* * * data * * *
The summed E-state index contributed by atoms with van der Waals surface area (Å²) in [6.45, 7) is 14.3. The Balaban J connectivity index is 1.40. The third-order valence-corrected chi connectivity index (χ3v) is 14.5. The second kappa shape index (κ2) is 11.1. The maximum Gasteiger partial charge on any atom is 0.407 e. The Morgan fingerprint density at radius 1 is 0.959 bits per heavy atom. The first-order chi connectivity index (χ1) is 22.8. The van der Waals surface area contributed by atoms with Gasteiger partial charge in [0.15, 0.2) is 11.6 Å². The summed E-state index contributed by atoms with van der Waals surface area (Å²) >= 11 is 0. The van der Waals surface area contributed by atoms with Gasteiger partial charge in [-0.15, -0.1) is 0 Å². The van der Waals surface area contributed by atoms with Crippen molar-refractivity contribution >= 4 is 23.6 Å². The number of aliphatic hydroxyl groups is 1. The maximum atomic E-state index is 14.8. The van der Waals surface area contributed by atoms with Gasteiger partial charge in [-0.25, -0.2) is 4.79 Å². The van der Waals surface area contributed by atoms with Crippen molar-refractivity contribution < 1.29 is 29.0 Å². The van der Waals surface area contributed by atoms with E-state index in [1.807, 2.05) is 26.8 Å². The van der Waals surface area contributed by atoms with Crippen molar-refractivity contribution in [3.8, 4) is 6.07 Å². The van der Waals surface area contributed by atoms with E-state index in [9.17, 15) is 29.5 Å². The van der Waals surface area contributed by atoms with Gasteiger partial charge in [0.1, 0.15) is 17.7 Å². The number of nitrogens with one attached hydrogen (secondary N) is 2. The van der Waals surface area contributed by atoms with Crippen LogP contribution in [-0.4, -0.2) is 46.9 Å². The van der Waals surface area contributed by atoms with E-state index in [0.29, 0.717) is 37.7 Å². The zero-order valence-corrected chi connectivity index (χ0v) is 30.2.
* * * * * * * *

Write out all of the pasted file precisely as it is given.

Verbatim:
The summed E-state index contributed by atoms with van der Waals surface area (Å²) in [6.45, 7) is 14.3. The Balaban J connectivity index is 1.40. The third-order valence-corrected chi connectivity index (χ3v) is 14.5. The second kappa shape index (κ2) is 11.1. The maximum Gasteiger partial charge on any atom is 0.407 e. The Morgan fingerprint density at radius 1 is 0.959 bits per heavy atom. The first-order chi connectivity index (χ1) is 22.8. The van der Waals surface area contributed by atoms with Gasteiger partial charge in [0.15, 0.2) is 11.6 Å². The summed E-state index contributed by atoms with van der Waals surface area (Å²) >= 11 is 0. The van der Waals surface area contributed by atoms with Gasteiger partial charge in [-0.15, -0.1) is 0 Å². The van der Waals surface area contributed by atoms with Crippen molar-refractivity contribution >= 4 is 23.6 Å². The number of aliphatic hydroxyl groups is 1. The maximum atomic E-state index is 14.8. The van der Waals surface area contributed by atoms with Gasteiger partial charge in [-0.25, -0.2) is 4.79 Å². The van der Waals surface area contributed by atoms with Crippen molar-refractivity contribution < 1.29 is 29.0 Å². The van der Waals surface area contributed by atoms with E-state index in [1.807, 2.05) is 26.8 Å². The van der Waals surface area contributed by atoms with Crippen molar-refractivity contribution in [3.8, 4) is 6.07 Å². The van der Waals surface area contributed by atoms with E-state index in [9.17, 15) is 29.5 Å². The van der Waals surface area contributed by atoms with Gasteiger partial charge in [0.1, 0.15) is 17.7 Å². The number of nitrogens with one attached hydrogen (secondary N) is 2. The van der Waals surface area contributed by atoms with Crippen LogP contribution in [-0.4, -0.2) is 46.9 Å². The van der Waals surface area contributed by atoms with E-state index in [0.29, 0.717) is 37.7 Å². The zero-order valence-corrected chi connectivity index (χ0v) is 30.2.